Helping single dads stay engaged with kids



BELLEFONTE — Dads in Centre County now have a resource to help them ensure they stay engaged in their children’s lives after separation or divorce.

On Aug. 1, the Dads’ Resource Center opened its “doors” to the public. The Centre County-based website provides a handful of resources to fathers living in separated family situations.

“At our heart, we’re a children’s advocacy organization,” said Executive Director Jeff Steiner. “The means to the end is to help support fathers. We all know by what we see in our lives and around us and it’s also proven by studies: children develop best and have greater success in life when they have the engaged involvement of both parents in their life.”

Steiner said that he and Joel Myers, founder and chairman of the board, recognized that there was a void for local services that help single fathers.

The website has been designed to help fathers understand early in the separation stage the processes that separated families go through. Steiner said it offers a lot of information that will be beneficial as the fathers navigate human services and the legal system.

Steiner is certainly no stranger to lending a helping hand in the area, especially when it comes to helping families.

For the past 15 years, Steiner has served as a manager of various nonprofit organizations in Centre County. He said that he also served as executive director for the Bellefonte Family Resource Center and Kicks 4 Kids charity soccer tournaments, which raise money for organizations that benefit disadvantaged youth. For 10 years, Steiner worked as a family counselor for Family Intervention Crisis Services in Centre County.

Steiner said that the purpose of the resource center is to ensure that any father who is willing to take on all aspects of the responsibility of fatherhood after a separation –financially, in terms of involvement and engagement in their children’s lives, and engaging in a good relationship with the mother — has the capacity to do so.

The idea for the center took root a few years ago, according to Myers, who is founder and president of AccuWeather. Two years ago, Myers established the Dads’ Resource Center as a nonprofit and brought Steiner on board in January 2017 to bring the idea to life.

Even before the idea was formed, Myers observed that a lot of prejudice existed around fathers in separated family situations and generalization tended to occur about “deadbeat dads.”

“Many times, the father doesn’t get a fair chance to play an important role in the children’s lives,” Myers said. “It may be because they don’t know how to do it, they may not be encouraged to, they may be isolated.”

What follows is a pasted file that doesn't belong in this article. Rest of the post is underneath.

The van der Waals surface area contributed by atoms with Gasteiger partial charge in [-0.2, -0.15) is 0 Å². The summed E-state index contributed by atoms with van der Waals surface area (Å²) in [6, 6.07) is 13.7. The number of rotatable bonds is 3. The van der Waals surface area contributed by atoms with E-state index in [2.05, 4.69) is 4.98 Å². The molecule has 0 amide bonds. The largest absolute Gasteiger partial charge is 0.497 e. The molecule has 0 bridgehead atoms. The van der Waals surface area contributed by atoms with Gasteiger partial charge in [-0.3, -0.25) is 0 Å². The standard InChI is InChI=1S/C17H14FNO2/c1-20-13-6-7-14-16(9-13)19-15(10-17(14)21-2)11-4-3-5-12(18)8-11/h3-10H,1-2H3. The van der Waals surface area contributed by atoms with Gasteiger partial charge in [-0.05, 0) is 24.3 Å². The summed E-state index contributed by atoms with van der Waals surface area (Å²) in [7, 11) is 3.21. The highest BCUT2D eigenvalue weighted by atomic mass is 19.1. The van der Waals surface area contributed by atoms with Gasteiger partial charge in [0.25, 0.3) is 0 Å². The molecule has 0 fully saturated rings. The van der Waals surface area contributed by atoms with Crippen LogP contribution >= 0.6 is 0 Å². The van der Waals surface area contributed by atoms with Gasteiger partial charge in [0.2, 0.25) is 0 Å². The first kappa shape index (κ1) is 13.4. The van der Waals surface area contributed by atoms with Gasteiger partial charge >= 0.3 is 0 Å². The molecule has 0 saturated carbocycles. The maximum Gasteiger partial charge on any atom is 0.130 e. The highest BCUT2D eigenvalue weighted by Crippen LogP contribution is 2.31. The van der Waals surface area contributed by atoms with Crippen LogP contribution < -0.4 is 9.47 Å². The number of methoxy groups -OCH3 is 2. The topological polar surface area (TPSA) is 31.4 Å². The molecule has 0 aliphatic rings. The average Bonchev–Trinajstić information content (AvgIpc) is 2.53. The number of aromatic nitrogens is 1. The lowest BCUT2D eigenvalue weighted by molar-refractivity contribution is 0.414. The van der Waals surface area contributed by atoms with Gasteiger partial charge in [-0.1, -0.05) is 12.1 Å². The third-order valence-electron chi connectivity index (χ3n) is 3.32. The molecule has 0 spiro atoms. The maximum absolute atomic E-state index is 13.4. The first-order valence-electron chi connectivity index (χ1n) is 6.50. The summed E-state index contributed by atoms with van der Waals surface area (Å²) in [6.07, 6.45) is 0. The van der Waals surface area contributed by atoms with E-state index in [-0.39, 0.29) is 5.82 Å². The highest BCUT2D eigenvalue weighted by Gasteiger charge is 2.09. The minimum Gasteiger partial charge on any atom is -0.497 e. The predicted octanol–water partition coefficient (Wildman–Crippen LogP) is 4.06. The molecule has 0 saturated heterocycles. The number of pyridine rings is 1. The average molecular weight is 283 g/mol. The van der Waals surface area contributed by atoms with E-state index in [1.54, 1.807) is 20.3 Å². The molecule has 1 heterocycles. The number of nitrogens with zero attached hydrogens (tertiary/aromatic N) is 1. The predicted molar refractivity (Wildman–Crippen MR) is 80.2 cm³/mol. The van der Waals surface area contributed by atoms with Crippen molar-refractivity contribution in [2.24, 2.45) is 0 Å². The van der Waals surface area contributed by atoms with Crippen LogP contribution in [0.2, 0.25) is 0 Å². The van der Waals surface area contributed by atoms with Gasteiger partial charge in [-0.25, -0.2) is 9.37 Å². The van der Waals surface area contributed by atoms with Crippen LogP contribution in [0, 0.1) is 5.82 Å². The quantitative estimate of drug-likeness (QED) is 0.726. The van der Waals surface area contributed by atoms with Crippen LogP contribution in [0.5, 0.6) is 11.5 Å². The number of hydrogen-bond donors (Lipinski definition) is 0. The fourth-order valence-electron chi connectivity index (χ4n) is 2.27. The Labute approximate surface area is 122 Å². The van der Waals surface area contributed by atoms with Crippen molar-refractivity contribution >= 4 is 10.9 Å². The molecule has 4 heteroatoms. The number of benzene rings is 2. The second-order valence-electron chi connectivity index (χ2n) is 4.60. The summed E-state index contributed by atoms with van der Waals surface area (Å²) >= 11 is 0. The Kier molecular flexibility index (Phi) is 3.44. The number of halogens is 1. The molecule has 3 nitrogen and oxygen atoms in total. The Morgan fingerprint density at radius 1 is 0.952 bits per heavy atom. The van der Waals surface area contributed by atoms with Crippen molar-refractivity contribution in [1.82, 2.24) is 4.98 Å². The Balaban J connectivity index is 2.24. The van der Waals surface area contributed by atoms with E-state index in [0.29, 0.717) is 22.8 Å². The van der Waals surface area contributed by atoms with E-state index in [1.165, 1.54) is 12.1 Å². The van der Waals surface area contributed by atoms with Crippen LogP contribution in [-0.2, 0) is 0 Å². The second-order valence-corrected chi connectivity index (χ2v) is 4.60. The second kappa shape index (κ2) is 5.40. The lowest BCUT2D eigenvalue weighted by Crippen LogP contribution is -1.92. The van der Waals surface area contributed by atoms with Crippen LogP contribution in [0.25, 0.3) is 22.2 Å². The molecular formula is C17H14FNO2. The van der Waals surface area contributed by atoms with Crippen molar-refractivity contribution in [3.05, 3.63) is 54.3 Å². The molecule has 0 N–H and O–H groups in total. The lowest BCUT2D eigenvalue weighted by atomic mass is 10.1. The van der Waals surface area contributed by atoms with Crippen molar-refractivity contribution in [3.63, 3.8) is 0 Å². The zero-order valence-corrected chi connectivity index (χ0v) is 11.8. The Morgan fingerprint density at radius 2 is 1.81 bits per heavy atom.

Myers explained that the purpose of the center is to be educational, that it does not serve as a fathers’ rights organization.

“There’s a women’s resource center here in Centre County, but there’s no comparable group for fathers to get some input, advice, and so on, and that’s what the purpose of this is,” he said.

Currently, Steiner is working on creating a network of fathers so that they can have their own support system. Through this, Steiner explained that fathers will be able to share their stories, give advice and let other fathers know what has worked for them and what has not.

Steiner and Myers hope to have a physical location for the center eventually. In addition, Steiner said that they would ideally like to have the resources to provide some legal representation for fathers who are unable to provide that on their own.

The ultimate goal is that the center will become a model that can be brought to surrounding counties, such as Blair, Clinton and Mifflin, and eventually be offered statewide and nationally, Steiner said.

Within the county human services community, Steiner said the folks also see the void that existed before the Dads’ Resource Center came to fruition.

“I didn’t know what to expect when I started this, but I’ve been very pleased with the reaction. There’s been almost 100 percent acceptance, support and appreciation,” Myers said.

One organization in particular that has supported the Dads’ Resource Center is the Centre County Women’s Resource Center (CCWRC), which was established in 1975.

“I think it’s a nice addition,” said Anne Ard, CCWRC executive director. “It’s hard to be a parent, it’s challenging and I think it’s particularly difficult when there’s a lot of stress with divorce or death in the family and to find yourself suddenly being a single parent. I think any resource that helps parents do that more effectively is helpful,” said Anne Ard, executive director of CCWRC.

Steiner came to Ard early on for input on the new organization, and Ard said his vision and approach really made sense and was reasonable. He also went to the Centre County Domestic and Sexual Violence Task Force to get feedback on the website.

“I think all of our goals are to have healthier families, even when those families are not together,” Ard said.

The Dads’ Resource Center can be visited at www.dadsrc.org. The website covers a variety of issues, including the importance of fatherhood, custody, mediation, domestic violence and protection from abuse orders, and co-parenting tips for divorced parents.


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